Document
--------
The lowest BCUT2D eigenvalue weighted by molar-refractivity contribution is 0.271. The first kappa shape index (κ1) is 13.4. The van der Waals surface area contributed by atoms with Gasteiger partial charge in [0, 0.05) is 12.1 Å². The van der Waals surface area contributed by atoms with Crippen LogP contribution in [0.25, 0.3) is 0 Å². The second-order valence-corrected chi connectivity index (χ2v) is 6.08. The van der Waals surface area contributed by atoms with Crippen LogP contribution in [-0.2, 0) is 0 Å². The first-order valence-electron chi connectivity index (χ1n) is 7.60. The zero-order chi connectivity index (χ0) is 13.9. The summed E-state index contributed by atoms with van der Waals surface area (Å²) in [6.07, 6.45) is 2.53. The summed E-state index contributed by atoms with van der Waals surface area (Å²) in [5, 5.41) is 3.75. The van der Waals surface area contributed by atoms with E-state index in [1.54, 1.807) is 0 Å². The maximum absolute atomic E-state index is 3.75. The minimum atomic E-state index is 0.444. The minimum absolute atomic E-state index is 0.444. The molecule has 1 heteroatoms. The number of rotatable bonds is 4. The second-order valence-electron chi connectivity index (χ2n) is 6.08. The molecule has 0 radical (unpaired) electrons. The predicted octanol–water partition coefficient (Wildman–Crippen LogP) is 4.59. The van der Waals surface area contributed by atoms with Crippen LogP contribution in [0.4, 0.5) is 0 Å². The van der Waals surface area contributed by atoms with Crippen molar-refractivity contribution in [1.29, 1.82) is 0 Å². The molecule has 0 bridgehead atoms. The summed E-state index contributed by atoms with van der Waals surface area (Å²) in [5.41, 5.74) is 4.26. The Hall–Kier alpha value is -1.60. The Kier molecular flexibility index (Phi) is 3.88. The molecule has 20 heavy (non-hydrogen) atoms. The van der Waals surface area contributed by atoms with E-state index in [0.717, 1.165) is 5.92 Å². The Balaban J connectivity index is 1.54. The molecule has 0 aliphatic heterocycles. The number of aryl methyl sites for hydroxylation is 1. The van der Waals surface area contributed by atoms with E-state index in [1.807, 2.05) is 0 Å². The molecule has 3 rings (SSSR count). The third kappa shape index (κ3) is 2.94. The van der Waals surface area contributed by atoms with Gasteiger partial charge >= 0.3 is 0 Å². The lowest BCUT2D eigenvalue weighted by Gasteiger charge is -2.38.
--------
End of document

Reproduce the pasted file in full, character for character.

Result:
The lowest BCUT2D eigenvalue weighted by molar-refractivity contribution is 0.271. The first kappa shape index (κ1) is 13.4. The van der Waals surface area contributed by atoms with Gasteiger partial charge in [0, 0.05) is 12.1 Å². The van der Waals surface area contributed by atoms with Crippen LogP contribution in [0.25, 0.3) is 0 Å². The second-order valence-corrected chi connectivity index (χ2v) is 6.08. The van der Waals surface area contributed by atoms with Crippen LogP contribution in [-0.2, 0) is 0 Å². The first-order valence-electron chi connectivity index (χ1n) is 7.60. The zero-order chi connectivity index (χ0) is 13.9. The summed E-state index contributed by atoms with van der Waals surface area (Å²) in [6.07, 6.45) is 2.53. The summed E-state index contributed by atoms with van der Waals surface area (Å²) in [5, 5.41) is 3.75. The van der Waals surface area contributed by atoms with E-state index in [1.54, 1.807) is 0 Å². The maximum absolute atomic E-state index is 3.75. The minimum atomic E-state index is 0.444. The minimum absolute atomic E-state index is 0.444. The molecule has 1 heteroatoms. The number of rotatable bonds is 4. The second-order valence-electron chi connectivity index (χ2n) is 6.08. The molecule has 0 radical (unpaired) electrons. The predicted octanol–water partition coefficient (Wildman–Crippen LogP) is 4.59. The van der Waals surface area contributed by atoms with Crippen LogP contribution in [0.4, 0.5) is 0 Å². The van der Waals surface area contributed by atoms with Crippen molar-refractivity contribution in [1.29, 1.82) is 0 Å². The molecule has 0 bridgehead atoms. The summed E-state index contributed by atoms with van der Waals surface area (Å²) in [5.41, 5.74) is 4.26. The Hall–Kier alpha value is -1.60. The Kier molecular flexibility index (Phi) is 3.88. The molecule has 20 heavy (non-hydrogen) atoms. The van der Waals surface area contributed by atoms with E-state index in [0.717, 1.165) is 5.92 Å². The Balaban J connectivity index is 1.54. The molecule has 0 aliphatic heterocycles. The number of aryl methyl sites for hydroxylation is 1. The van der Waals surface area contributed by atoms with E-state index in [1.807, 2.05) is 0 Å². The molecule has 3 rings (SSSR count). The third kappa shape index (κ3) is 2.94. The van der Waals surface area contributed by atoms with Gasteiger partial charge >= 0.3 is 0 Å². The lowest BCUT2D eigenvalue weighted by Gasteiger charge is -2.38.